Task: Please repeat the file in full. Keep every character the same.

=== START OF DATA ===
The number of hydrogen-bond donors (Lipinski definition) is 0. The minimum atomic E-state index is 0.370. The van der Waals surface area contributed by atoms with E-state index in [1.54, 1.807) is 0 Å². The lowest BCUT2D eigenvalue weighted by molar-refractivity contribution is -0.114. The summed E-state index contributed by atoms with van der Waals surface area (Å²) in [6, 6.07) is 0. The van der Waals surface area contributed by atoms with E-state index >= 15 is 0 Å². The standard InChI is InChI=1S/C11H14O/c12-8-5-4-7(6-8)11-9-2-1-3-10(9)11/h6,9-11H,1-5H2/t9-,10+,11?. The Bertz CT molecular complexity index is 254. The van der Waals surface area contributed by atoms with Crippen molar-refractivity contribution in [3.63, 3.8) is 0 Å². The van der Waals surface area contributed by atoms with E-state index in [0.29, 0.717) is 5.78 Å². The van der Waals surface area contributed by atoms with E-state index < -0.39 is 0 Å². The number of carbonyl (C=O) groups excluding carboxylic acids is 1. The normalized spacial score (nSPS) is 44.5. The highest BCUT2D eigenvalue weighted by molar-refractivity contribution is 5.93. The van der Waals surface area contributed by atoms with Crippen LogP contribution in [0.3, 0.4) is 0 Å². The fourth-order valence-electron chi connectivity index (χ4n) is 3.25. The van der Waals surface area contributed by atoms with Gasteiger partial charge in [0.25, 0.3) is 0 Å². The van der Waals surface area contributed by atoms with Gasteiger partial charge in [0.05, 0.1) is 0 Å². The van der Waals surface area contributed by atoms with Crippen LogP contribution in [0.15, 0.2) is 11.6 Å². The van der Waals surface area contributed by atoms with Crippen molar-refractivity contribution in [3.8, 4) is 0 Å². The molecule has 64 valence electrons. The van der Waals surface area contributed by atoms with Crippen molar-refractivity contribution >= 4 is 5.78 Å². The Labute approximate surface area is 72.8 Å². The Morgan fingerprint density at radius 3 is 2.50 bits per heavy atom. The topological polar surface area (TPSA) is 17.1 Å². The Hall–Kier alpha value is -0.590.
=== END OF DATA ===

The number of hydrogen-bond donors (Lipinski definition) is 0. The minimum atomic E-state index is 0.370. The van der Waals surface area contributed by atoms with E-state index in [1.54, 1.807) is 0 Å². The lowest BCUT2D eigenvalue weighted by molar-refractivity contribution is -0.114. The summed E-state index contributed by atoms with van der Waals surface area (Å²) in [6, 6.07) is 0. The van der Waals surface area contributed by atoms with E-state index >= 15 is 0 Å². The standard InChI is InChI=1S/C11H14O/c12-8-5-4-7(6-8)11-9-2-1-3-10(9)11/h6,9-11H,1-5H2/t9-,10+,11?. The Bertz CT molecular complexity index is 254. The van der Waals surface area contributed by atoms with Crippen molar-refractivity contribution in [3.63, 3.8) is 0 Å². The van der Waals surface area contributed by atoms with E-state index in [0.29, 0.717) is 5.78 Å². The van der Waals surface area contributed by atoms with E-state index < -0.39 is 0 Å². The number of carbonyl (C=O) groups excluding carboxylic acids is 1. The normalized spacial score (nSPS) is 44.5. The highest BCUT2D eigenvalue weighted by molar-refractivity contribution is 5.93. The van der Waals surface area contributed by atoms with Crippen LogP contribution in [0.3, 0.4) is 0 Å². The fourth-order valence-electron chi connectivity index (χ4n) is 3.25. The van der Waals surface area contributed by atoms with Gasteiger partial charge in [0.25, 0.3) is 0 Å². The van der Waals surface area contributed by atoms with Gasteiger partial charge in [0.05, 0.1) is 0 Å². The van der Waals surface area contributed by atoms with Crippen LogP contribution in [0.15, 0.2) is 11.6 Å². The van der Waals surface area contributed by atoms with Crippen molar-refractivity contribution in [3.8, 4) is 0 Å². The molecule has 64 valence electrons. The van der Waals surface area contributed by atoms with Crippen molar-refractivity contribution >= 4 is 5.78 Å². The Labute approximate surface area is 72.8 Å². The Morgan fingerprint density at radius 3 is 2.50 bits per heavy atom. The topological polar surface area (TPSA) is 17.1 Å². The Hall–Kier alpha value is -0.590.